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Scientists Discover A Sixth Base of DNA

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posted on May, 7 2015 @ 05:43 AM
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This is slightly out of my field but I found the news rather incredible.

As you most probably already know, DNA has four bases, and these are,

-adenine (A)
-cytosine (C)
-guanine (G)
-thymine (T)

Whereas RNA has thymine replaced by a base called uracil:

-adenine (A)
-cytosine (C)
-guanine (G)
-uracil (U)

But now a sixth base, called N6-methyladenine (6mA), has been discovered.

A Sixth Base of DNA

The thing is, living DNA is not set in stone; it can (and does) constantly changes:


A chemical process known as methylation can modify DNA, radically altering the expression of genes in living organisms.



"The human genome is not static. It contains dynamic DNA modifications that carry key inheritable epigenetic information passed among generations of cells," said Chuan He of the University of Chicago.

The position of the methylated bases in the genome of the three organisms was precisely determined, aiding in understanding how the unusual genetic base affects the genome of the species.


In your opinion, what are the implications of this discovery of a sixth base of DNA?

Will we have to broaden our definitions of organic building blocks in our next searches for extraterrestrial life? Or perhaps the Perfect Being (Fifth Element, 1997) is just a step further...




edit on 7-5-2015 by swanne because: silly me, I almost forgot the link




posted on May, 7 2015 @ 06:11 AM
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Interesting to see if they add any more haplogroups or redefine the existing ones
a reply to: swanne



posted on May, 7 2015 @ 06:55 AM
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a reply to: swanne


"The human genome is not static. It contains dynamic DNA modifications that carry key inheritable epigenetic information passed among generations of cells," said Chuan He of the University of Chicago.

This seems like a very important revelation. Scientists have always said that our experiences during our life time don't affect the DNA of our offspring but this research seems to suggest that's not true. I've built evolutionary algorithms in the past and it always seemed to me like important information was being lost between generations. I have a feeling that if I included a way for DNA to be modified during the life span of each creature, they would evolve more efficiently.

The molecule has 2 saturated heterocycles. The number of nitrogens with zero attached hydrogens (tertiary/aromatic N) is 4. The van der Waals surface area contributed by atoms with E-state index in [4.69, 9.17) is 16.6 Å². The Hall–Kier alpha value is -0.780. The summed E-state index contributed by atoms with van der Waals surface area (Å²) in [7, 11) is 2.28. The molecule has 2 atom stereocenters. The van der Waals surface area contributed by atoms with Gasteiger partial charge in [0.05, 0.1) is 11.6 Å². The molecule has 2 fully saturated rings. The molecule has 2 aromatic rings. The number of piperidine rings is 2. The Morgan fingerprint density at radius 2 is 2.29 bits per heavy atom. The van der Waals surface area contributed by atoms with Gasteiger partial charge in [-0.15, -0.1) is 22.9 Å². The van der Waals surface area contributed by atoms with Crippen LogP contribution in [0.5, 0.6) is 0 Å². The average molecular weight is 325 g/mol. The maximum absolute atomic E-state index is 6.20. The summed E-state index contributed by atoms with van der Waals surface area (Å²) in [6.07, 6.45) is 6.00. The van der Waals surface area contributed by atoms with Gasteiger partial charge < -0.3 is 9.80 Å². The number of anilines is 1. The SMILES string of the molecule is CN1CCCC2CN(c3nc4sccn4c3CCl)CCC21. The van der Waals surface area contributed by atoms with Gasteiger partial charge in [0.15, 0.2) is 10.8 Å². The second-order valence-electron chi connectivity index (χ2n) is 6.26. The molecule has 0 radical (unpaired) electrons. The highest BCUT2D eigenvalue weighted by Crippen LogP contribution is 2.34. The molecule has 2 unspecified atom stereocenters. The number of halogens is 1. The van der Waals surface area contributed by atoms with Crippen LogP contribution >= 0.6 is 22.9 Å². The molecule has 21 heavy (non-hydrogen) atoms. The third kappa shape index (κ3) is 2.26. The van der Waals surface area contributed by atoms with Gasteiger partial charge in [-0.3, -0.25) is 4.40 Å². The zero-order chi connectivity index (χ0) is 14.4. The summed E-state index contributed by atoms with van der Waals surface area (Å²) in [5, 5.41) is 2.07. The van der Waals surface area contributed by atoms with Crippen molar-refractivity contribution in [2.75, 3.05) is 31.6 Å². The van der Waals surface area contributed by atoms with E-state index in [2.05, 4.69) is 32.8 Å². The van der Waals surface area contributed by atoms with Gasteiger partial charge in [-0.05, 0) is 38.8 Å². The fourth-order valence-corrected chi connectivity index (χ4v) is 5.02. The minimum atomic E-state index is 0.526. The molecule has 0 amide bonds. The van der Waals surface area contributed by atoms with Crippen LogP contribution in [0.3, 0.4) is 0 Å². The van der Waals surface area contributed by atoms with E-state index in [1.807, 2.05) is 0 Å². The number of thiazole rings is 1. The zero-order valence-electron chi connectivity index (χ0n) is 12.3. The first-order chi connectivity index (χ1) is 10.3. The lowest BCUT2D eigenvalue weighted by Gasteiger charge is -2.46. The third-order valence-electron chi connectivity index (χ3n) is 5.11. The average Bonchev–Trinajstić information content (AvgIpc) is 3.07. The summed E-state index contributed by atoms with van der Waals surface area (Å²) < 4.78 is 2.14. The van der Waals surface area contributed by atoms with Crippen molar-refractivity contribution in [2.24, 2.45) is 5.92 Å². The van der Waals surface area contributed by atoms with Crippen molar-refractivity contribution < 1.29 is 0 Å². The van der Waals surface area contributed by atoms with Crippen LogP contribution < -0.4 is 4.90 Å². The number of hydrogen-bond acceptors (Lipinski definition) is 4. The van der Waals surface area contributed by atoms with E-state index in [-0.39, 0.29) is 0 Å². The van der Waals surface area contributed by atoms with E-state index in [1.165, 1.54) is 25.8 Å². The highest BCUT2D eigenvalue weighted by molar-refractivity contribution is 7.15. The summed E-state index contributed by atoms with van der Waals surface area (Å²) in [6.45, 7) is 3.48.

edit on 7/5/2015 by ChaoticOrder because: (no reason given)



posted on May, 7 2015 @ 07:08 AM
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a reply to: ChaoticOrder

I arrive to the same conclusion. It would explain why the genetic codes of more primitive animals (but from which our specie descend) is nevertheless largely distinct from our own specie's genetic codes.

Since a parent always gives offsprings of the same specie, then how can new species emerge if DNA never changes during one's lifetime? Every envorinemental impact on the individual would be lost (not passed on to the next gen), and thus no speciation would occur.


edit on 7-5-2015 by swanne because: (no reason given)



posted on May, 7 2015 @ 07:25 AM
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This is big news! I think…what are the implications to having this new set of DNA? Does the environment have anything to do with these changes? What does this mean for the future of humans? So many questions so little DNA.



posted on May, 7 2015 @ 08:04 AM
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originally posted by: ChaoticOrder

This seems like a very important revelation. Scientists have always said that our experiences during our life time don't affect the DNA of our offspring but this research seems to suggest that's not true. I've built evolutionary algorithms in the past and it always seemed to me like important information was being lost between generations. I have a feeling that if I included a way for DNA to be modified during the life span of each creature, they would evolve more efficiently.


Tell me how a spider REMEMBERS how to build a web.

I can think of no information sharing from parent to a child spider.. Besides DNA what else is preserved?